How do you get exposed to PFAS?
The most notorious PFAS chemicals - PFOA (the Teflon chemical), and PFOS (an ingredient in 3M’s Scotchgard) - are called “long chain” chemicals because they contain eight carbon atoms. People are exposed to these chemicals by consuming PFAS-contaminated water or food, using products made with PFAS, or breathing air containing PFAS. Research data showed associations between PFOA exposure and high cholesterol, increased liver enzymes, decreased vaccination response, thyroid disorders, pregnancy-induced hypertension and preeclampsia, and cancer (testicular and kidney). A report by the CDC and Prevention’s National Health and Nutrition Examination Survey (NHANES) found PFAS in the blood of 97% of Americans.
Under pressure from the Environmental Protection Agency, long chain PFAS were phased out in the early 2000s. A more recent NHANES report suggested a reduction in blood levels of PFOS and PFOA. However, since then, the EPA and the FDA have allowed the introduction of “short chain” replacements, with six carbon atoms.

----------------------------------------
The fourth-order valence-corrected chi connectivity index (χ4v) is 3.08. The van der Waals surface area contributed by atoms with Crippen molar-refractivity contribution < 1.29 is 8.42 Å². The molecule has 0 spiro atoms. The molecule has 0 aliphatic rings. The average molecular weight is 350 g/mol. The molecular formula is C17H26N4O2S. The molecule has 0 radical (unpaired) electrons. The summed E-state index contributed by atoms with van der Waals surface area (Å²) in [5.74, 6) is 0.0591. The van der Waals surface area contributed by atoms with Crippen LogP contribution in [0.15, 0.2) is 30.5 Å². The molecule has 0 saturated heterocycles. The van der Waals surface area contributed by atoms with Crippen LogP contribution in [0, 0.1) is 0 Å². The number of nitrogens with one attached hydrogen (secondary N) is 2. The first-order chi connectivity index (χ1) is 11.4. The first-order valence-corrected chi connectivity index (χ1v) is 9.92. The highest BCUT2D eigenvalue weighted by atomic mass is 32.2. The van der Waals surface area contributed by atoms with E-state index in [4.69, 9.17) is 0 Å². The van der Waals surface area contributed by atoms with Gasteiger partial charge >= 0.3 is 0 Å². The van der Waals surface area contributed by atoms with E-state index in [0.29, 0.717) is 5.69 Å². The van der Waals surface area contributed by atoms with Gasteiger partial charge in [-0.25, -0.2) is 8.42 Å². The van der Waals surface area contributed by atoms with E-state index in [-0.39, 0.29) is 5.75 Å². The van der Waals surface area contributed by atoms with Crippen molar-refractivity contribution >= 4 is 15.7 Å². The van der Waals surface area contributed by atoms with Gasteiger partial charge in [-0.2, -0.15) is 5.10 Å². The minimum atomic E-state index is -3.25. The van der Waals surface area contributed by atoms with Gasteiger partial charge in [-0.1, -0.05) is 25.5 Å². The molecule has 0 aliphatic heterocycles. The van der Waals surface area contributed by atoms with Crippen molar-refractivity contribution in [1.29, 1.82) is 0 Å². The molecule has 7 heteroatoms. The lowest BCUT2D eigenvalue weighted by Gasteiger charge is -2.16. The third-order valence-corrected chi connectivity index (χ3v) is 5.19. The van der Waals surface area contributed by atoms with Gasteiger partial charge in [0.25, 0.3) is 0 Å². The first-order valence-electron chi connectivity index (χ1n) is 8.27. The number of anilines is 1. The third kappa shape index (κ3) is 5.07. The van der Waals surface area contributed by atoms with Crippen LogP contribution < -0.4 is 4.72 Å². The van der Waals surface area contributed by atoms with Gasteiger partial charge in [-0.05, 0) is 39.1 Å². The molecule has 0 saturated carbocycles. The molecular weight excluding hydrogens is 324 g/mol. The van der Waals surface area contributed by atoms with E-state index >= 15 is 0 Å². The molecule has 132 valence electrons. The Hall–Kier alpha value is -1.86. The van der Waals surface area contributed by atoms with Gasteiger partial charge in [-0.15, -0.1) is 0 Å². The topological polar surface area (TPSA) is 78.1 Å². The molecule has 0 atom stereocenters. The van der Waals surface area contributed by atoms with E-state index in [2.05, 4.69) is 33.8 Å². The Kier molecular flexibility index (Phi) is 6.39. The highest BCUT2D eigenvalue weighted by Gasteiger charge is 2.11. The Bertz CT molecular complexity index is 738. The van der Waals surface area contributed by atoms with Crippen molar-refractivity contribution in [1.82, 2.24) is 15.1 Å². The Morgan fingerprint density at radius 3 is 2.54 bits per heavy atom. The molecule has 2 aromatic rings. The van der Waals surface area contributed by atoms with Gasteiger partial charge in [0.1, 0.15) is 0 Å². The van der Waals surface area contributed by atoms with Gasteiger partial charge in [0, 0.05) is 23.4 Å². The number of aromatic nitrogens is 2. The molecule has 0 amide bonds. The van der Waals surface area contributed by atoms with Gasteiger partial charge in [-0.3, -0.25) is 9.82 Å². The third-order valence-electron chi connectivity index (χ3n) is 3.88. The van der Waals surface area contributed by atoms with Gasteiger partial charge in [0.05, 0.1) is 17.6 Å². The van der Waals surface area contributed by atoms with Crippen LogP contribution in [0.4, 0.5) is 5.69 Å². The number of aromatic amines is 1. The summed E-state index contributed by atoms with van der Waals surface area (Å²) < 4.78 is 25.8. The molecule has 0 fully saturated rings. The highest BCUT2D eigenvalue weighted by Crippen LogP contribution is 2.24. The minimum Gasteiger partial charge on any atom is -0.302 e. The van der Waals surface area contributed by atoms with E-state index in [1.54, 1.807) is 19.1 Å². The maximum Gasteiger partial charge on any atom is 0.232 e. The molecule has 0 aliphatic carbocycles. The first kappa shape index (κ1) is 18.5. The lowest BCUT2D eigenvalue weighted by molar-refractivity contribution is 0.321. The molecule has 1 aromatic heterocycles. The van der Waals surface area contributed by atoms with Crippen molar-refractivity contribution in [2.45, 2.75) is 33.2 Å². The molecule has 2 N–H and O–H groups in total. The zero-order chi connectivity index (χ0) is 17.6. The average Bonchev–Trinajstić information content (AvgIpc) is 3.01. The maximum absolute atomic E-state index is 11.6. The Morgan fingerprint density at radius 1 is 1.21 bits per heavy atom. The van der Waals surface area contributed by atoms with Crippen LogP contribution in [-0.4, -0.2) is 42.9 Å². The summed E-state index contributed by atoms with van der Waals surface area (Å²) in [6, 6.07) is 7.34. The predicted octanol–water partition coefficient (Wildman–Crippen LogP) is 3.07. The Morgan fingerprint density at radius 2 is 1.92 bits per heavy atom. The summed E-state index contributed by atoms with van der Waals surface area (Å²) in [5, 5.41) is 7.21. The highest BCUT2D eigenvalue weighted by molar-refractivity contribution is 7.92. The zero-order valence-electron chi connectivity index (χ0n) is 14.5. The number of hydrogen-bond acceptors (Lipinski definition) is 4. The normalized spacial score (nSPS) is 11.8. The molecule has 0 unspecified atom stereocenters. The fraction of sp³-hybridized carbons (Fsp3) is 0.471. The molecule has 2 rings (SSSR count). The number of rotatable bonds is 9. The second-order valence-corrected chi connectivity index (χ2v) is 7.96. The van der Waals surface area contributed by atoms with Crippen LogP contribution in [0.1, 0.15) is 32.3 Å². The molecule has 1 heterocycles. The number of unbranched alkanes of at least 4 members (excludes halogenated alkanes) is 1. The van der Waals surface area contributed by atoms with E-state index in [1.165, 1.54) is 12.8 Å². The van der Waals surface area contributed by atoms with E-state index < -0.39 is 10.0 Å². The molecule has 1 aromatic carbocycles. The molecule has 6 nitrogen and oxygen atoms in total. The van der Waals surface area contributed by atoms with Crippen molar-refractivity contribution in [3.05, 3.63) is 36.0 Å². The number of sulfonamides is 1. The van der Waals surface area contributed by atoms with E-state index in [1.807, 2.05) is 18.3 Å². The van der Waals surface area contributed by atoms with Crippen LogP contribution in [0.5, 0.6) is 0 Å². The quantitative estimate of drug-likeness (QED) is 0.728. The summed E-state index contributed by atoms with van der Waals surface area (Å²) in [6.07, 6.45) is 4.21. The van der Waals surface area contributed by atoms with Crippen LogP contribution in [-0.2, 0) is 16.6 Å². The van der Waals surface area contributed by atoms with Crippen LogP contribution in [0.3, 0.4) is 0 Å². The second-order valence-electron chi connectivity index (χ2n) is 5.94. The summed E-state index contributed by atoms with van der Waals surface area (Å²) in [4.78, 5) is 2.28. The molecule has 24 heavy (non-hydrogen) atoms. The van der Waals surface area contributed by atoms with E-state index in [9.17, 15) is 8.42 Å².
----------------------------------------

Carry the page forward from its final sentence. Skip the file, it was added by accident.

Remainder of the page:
Unfortunately, it doesn’t make any difference. A 2019 Auburn University study found that short-chain PFAS are more widely detected, more persistent, and mobile in aquatic systems, and thus may pose more risks on human and ecosystem health. Some products that may contain PFAS include:
- Non-stick cookware
- Stain-resistant carpets, upholstery, and fabrics
- Water-resistant clothing
- Cleaning products
- Paints, varnishes, sealants
- Grease-resistant paper, fast food containers, microwave popcorn bags, candy wrappers, pizza boxes
- Personal care products and cosmetics